Ruth: “When I left the employment of the lovely Lord Sugar I decided to do two things: my own TV show that then linked into the business I opened called the Ruth Badger Consultancy Limited. The show was called ‘Badger or Bust’ and it was based on me helping failing businesses. “The Ruth Badger Consultancy Limited has been trading for seven years and provides the following services for SMEs: small business mentoring, sales consultancy, start-up mentoring, sales training and business turnaround. We are not normal consultants as we do more than we talk and always deliver. Since 2006 we have helped over 300 businesses successfully start up and in the last two years helped over 30 businesses who were failing increase sales and profitability.”

Joy: “Joyous Communications, my own full-service marketing and communications offer, has kept me busy for most of that time. It was born at the same time as auditions started in 2008. As Joyous Comms, I ran the West Midlands Graduate Internship scheme with Aston University, Graduate Advantage and what was then Advantage West Midlands. I also worked with Birmingham Professional DiverCity and Clarke Willmott solicitors. “One of the most exciting things I got involved with was CCHQ, a technology start up in the Jewellery Quarter where I specialised in social media. The sector is one of personal interest and it was brilliant to immerse myself in something that was then so new. About six months ago, my personal circumstances changed so I decided to move to London where I joined Tag Worldwide, a global media production and creative agency based in Farringdon, where I manage the DHL account.”

Q. TV aside, how well do you think the West Midlands helps entrepreneurs, and what could it improve? Nick: “When leaving The Apprentice, I had a choice of where to set up Whisk. My previous two businesses had been in Birmingham and I’d had a great experience. When evaluating other cities I made the decision to stick to Birmingham as I genuinely think it’s a great place to start a company. There is a superb talent pool available to hire, it’s cheaper than lots of other cities and the local business community is really supportive. I sometimes get asked why we didn’t choose London and the answer is simple: talent and price. Personally, as one of the lead ‘sales’ people of the company, I spend two to three days a week in London. As it’s only just over an hour and a half from Birmingham it’s about the same commute as living on the edge of London. I am super-productive on trains so appreciate the commute. “Basing our team in Birmingham was definitely the right decision and I recommend any other start-ups to do the same.”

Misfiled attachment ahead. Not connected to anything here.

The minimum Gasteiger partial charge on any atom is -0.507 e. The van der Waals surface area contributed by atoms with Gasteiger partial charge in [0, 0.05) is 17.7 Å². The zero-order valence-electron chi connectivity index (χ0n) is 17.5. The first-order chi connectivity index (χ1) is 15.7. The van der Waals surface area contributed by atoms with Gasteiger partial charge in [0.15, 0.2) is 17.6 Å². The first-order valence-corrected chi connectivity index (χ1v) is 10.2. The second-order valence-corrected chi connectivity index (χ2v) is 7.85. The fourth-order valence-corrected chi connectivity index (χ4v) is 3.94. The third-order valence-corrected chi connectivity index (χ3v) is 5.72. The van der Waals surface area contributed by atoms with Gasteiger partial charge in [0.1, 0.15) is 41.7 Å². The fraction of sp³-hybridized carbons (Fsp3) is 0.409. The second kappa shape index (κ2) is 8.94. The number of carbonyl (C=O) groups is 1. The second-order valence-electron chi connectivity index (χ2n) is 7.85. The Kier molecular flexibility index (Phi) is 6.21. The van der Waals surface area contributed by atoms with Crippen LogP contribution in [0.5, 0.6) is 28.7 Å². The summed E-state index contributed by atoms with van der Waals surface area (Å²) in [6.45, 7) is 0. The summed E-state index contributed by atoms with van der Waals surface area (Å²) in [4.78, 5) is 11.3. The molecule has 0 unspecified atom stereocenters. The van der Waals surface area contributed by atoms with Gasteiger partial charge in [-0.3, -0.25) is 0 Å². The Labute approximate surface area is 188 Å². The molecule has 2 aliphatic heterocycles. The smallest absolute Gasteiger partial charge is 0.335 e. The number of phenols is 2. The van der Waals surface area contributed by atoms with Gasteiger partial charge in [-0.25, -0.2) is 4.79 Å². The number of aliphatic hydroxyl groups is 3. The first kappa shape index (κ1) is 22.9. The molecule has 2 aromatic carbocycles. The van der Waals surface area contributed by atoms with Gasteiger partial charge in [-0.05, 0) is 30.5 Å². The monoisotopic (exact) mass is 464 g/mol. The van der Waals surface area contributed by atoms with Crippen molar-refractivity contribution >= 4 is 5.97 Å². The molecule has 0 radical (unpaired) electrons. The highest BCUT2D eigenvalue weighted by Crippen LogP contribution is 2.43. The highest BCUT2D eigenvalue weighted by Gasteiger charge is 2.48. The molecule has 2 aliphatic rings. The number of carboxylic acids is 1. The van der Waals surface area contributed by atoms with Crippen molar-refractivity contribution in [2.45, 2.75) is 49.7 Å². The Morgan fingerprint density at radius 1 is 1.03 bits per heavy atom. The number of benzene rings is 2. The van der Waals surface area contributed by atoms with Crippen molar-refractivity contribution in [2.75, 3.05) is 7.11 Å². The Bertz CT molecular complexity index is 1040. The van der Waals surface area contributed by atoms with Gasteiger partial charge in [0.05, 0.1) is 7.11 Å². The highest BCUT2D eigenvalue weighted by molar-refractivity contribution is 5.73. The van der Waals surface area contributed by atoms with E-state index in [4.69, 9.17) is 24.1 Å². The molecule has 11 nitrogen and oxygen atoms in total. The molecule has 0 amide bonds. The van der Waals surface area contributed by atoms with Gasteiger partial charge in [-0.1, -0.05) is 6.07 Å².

Ruth: “I think the Government has an impact on how an area helps its entrepreneurs and as the current Government is shocking, no area is doing all it can. I think the West Midlands has been hardest hit by the recession in relation to retail and opportunities but I do feel entrepreneurs can grow and with the right mental attitude and passion can build a successful business within the West Midlands – even in this climate.”

Joy: “When I was setting up on my own, I found I had a lot of support from encouraging individuals and my network – especially in terms of practical advice. This was invaluable to me because personally I got nowhere with organisations like Business Link or even Birmingham Forward who I knew well. I struggled a little in the early days with knowing how to go about some of the detail. I had money coming in but needed practical advice with my business plan and contract terms. You don’t always want to admit what you don’t know when you’re trying to get things off the ground.